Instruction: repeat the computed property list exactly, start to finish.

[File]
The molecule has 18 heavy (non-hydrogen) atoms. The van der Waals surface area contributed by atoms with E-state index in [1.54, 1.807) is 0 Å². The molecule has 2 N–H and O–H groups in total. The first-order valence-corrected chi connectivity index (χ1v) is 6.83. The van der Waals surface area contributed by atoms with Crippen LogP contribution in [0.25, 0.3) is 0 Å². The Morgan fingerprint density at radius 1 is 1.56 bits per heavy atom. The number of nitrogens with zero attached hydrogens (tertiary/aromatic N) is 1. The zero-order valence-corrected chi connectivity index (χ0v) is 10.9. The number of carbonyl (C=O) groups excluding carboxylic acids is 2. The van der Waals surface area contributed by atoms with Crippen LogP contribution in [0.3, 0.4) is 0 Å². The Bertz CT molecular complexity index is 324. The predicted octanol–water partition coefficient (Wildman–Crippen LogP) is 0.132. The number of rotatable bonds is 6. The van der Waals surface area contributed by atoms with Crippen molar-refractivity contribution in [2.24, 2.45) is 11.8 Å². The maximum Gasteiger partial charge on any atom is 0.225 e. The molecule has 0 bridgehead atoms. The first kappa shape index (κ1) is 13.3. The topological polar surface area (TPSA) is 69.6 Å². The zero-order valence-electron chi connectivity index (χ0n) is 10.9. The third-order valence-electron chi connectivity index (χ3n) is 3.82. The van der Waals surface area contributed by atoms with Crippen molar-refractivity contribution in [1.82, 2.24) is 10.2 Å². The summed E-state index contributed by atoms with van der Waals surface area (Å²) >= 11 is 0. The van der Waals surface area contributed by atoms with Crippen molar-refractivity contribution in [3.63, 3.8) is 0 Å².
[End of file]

The molecule has 18 heavy (non-hydrogen) atoms. The van der Waals surface area contributed by atoms with E-state index in [1.54, 1.807) is 0 Å². The molecule has 2 N–H and O–H groups in total. The first-order valence-corrected chi connectivity index (χ1v) is 6.83. The van der Waals surface area contributed by atoms with Crippen LogP contribution in [0.25, 0.3) is 0 Å². The Morgan fingerprint density at radius 1 is 1.56 bits per heavy atom. The number of nitrogens with zero attached hydrogens (tertiary/aromatic N) is 1. The zero-order valence-corrected chi connectivity index (χ0v) is 10.9. The number of carbonyl (C=O) groups excluding carboxylic acids is 2. The van der Waals surface area contributed by atoms with Crippen LogP contribution in [0.3, 0.4) is 0 Å². The Bertz CT molecular complexity index is 324. The predicted octanol–water partition coefficient (Wildman–Crippen LogP) is 0.132. The number of rotatable bonds is 6. The van der Waals surface area contributed by atoms with Crippen molar-refractivity contribution in [2.24, 2.45) is 11.8 Å². The maximum Gasteiger partial charge on any atom is 0.225 e. The molecule has 0 bridgehead atoms. The first kappa shape index (κ1) is 13.3. The topological polar surface area (TPSA) is 69.6 Å². The zero-order valence-electron chi connectivity index (χ0n) is 10.9. The third-order valence-electron chi connectivity index (χ3n) is 3.82. The van der Waals surface area contributed by atoms with Crippen molar-refractivity contribution in [1.82, 2.24) is 10.2 Å². The summed E-state index contributed by atoms with van der Waals surface area (Å²) >= 11 is 0. The van der Waals surface area contributed by atoms with Crippen molar-refractivity contribution in [3.63, 3.8) is 0 Å².